What constitutes matrimonial homes?
As long as these homes fall within the definition of matrimonial homes, all of the homes can be matrimonial homes such that the legislation applies. There are a number of implications to the existence of a matrimonial home, at date of marriage, over the course of the marriage, and at date of separation.
During the marriage, the spouse legally owning the home is not entitled to sell it or to encumber it without the consent of his or her spouse. Usually, the consenting spouse will have to obtain independent legal advice in relation to the nature and implications of granting the requested consent. Because of these significant restrictions on the owning or leasing spouse of the property having matrimonial home status, the spouses may elect to jointly designate which property or properties are to be treated as a matrimonial home. The process to be followed to do so involves the registration of a document on title to the matrimonial home. Once a home is designated by this method as a matrimonial home, the other homes which would otherwise be deemed matrimonial homes lose that characterization and they can, therefore, be sold or encumbered without the consent of the other spouse.
Married spouses equalize their property upon separation. To do so, each spouse must calculate his or her net family property which, simply put, is net worth at the date of separation less net worth at the date of marriage. This deduction of marriage date assets ensures that only wealth accumulated during the marriage is captured by equalization. An important exception to this scheme is a home. If a spouse owns a home at the date of marriage which becomes the matrimonial home, and which remains the matrimonial home at the date of separation, the spouse cannot deduct the home’s value at marriage date from net family property. Consider the following example:
Dick and Jane marry in 1990. At the date of marriage, Dick has a bank account with a balance of $300,000 and Jane has a house worth $300,000. Dick and Jane live in Jane’s house, which becomes the matrimonial home. When they separate in 2000, they are still living in that same home. When calculating his net family property, Dick is entitled to deduct the $300,000 bank account value from his date of separation net worth. Jane, conversely, cannot deduct the $300,000 date of marriage value of her house.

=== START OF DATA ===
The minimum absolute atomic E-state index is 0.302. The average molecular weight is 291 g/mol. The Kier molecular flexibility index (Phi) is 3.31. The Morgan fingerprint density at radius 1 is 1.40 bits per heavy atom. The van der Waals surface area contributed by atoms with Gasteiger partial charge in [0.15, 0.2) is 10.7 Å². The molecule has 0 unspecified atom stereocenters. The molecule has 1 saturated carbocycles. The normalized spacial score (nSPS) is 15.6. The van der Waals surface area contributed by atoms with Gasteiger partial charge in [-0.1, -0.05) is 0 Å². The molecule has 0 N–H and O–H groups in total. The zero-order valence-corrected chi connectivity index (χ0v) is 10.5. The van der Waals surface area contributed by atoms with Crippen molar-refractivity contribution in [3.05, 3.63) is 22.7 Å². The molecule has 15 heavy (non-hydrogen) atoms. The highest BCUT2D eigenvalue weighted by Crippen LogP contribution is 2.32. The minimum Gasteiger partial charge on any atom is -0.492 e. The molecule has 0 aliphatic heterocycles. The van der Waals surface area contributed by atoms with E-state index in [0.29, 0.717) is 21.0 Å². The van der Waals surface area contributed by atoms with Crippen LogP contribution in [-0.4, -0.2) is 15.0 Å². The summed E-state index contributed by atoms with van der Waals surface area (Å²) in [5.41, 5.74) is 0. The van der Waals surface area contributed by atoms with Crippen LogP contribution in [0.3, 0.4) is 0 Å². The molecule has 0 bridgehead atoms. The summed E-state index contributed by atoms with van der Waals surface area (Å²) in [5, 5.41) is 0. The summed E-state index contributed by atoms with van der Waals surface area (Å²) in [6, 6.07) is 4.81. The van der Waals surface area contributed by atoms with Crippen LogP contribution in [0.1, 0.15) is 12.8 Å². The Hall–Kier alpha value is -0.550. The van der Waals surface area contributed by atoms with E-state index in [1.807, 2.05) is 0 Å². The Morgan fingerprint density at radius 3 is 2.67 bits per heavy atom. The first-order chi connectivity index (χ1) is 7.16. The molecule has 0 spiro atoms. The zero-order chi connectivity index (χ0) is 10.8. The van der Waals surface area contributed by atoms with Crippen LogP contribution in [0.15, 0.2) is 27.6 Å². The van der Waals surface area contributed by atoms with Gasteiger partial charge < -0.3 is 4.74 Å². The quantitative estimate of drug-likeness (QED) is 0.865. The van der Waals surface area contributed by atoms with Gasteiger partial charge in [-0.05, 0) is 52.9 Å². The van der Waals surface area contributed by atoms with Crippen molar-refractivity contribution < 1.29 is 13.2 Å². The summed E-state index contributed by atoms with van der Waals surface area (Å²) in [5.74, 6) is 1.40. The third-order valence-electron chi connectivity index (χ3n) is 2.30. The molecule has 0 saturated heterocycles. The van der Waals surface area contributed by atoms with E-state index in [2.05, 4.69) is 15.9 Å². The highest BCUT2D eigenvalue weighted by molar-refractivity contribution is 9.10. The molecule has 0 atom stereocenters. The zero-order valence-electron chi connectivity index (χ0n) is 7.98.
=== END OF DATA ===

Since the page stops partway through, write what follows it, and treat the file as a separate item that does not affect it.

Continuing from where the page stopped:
The fact that the $300,000 value is in the form of a matrimonial home rather than a bank account makes a significant difference in the calculation of each party’s net family property and, hence, in the ultimate equalization payment. To avoid this wrinkle, which if often considered unfair, many parties opt to enter into a marriage contract that specifically allows the deduction of the value of the matrimonial home for equalization purposes, thereby levelling the playing field.
Both spouses have an equal right to possession to the matrimonial home(s), regardless of ownership. That is, one spouse may legally own the home, but both married spouses are equally entitled to live in it. If the marriage breaks down, the owner spouse is not entitled to require the other spouse to move out before a divorce is granted. Likewise, a spouse cannot unilaterally change the locks to a matrimonial home. This entitlement to equal possession can be varied only by court order or separation agreement (not marriage contract). A court order for exclusive possession of a matrimonial home will only be granted in very limited circumstances. There is no specific test, but there is a high threshold for exclusive possession. Normally some evidence of physical abuse, violence, or a spouse’s actions which adversely affect the best interests of the children living in the matrimonial home is required. Each spouse’s financial position will be considered as well as the availability and affordability of alternate accommodation.